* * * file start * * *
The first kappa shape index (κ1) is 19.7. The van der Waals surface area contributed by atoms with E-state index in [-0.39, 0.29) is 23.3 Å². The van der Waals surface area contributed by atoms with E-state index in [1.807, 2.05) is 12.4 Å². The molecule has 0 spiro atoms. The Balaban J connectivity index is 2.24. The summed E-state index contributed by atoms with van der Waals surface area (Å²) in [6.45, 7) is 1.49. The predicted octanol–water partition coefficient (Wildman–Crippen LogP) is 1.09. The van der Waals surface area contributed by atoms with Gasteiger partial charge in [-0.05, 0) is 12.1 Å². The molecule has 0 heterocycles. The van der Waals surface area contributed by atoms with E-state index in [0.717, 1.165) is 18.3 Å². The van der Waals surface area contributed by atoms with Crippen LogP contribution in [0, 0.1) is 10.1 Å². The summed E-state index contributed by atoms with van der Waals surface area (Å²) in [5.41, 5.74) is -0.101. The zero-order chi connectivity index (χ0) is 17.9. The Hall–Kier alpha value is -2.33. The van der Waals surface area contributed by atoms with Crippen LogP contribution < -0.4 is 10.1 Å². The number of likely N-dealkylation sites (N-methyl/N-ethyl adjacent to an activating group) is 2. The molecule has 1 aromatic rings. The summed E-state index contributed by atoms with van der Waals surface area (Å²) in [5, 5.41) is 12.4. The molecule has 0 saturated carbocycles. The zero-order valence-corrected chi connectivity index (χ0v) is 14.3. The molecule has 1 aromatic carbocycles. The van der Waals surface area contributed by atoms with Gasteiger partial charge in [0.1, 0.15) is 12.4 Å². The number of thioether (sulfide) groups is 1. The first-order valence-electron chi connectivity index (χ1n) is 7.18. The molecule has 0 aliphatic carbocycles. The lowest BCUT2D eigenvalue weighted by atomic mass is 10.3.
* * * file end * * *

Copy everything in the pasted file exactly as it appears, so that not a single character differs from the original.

The first kappa shape index (κ1) is 19.7. The van der Waals surface area contributed by atoms with E-state index in [-0.39, 0.29) is 23.3 Å². The van der Waals surface area contributed by atoms with E-state index in [1.807, 2.05) is 12.4 Å². The molecule has 0 spiro atoms. The Balaban J connectivity index is 2.24. The summed E-state index contributed by atoms with van der Waals surface area (Å²) in [6.45, 7) is 1.49. The predicted octanol–water partition coefficient (Wildman–Crippen LogP) is 1.09. The van der Waals surface area contributed by atoms with Gasteiger partial charge in [-0.05, 0) is 12.1 Å². The molecule has 0 heterocycles. The van der Waals surface area contributed by atoms with E-state index in [0.717, 1.165) is 18.3 Å². The van der Waals surface area contributed by atoms with Crippen LogP contribution in [0, 0.1) is 10.1 Å². The summed E-state index contributed by atoms with van der Waals surface area (Å²) in [5.41, 5.74) is -0.101. The zero-order chi connectivity index (χ0) is 17.9. The Hall–Kier alpha value is -2.33. The van der Waals surface area contributed by atoms with Crippen LogP contribution < -0.4 is 10.1 Å². The number of likely N-dealkylation sites (N-methyl/N-ethyl adjacent to an activating group) is 2. The molecule has 1 aromatic rings. The summed E-state index contributed by atoms with van der Waals surface area (Å²) in [5, 5.41) is 12.4. The molecule has 0 saturated carbocycles. The zero-order valence-corrected chi connectivity index (χ0v) is 14.3. The molecule has 1 aromatic carbocycles. The van der Waals surface area contributed by atoms with Gasteiger partial charge in [0.1, 0.15) is 12.4 Å². The number of thioether (sulfide) groups is 1. The first-order valence-electron chi connectivity index (χ1n) is 7.18. The molecule has 0 aliphatic carbocycles. The lowest BCUT2D eigenvalue weighted by atomic mass is 10.3.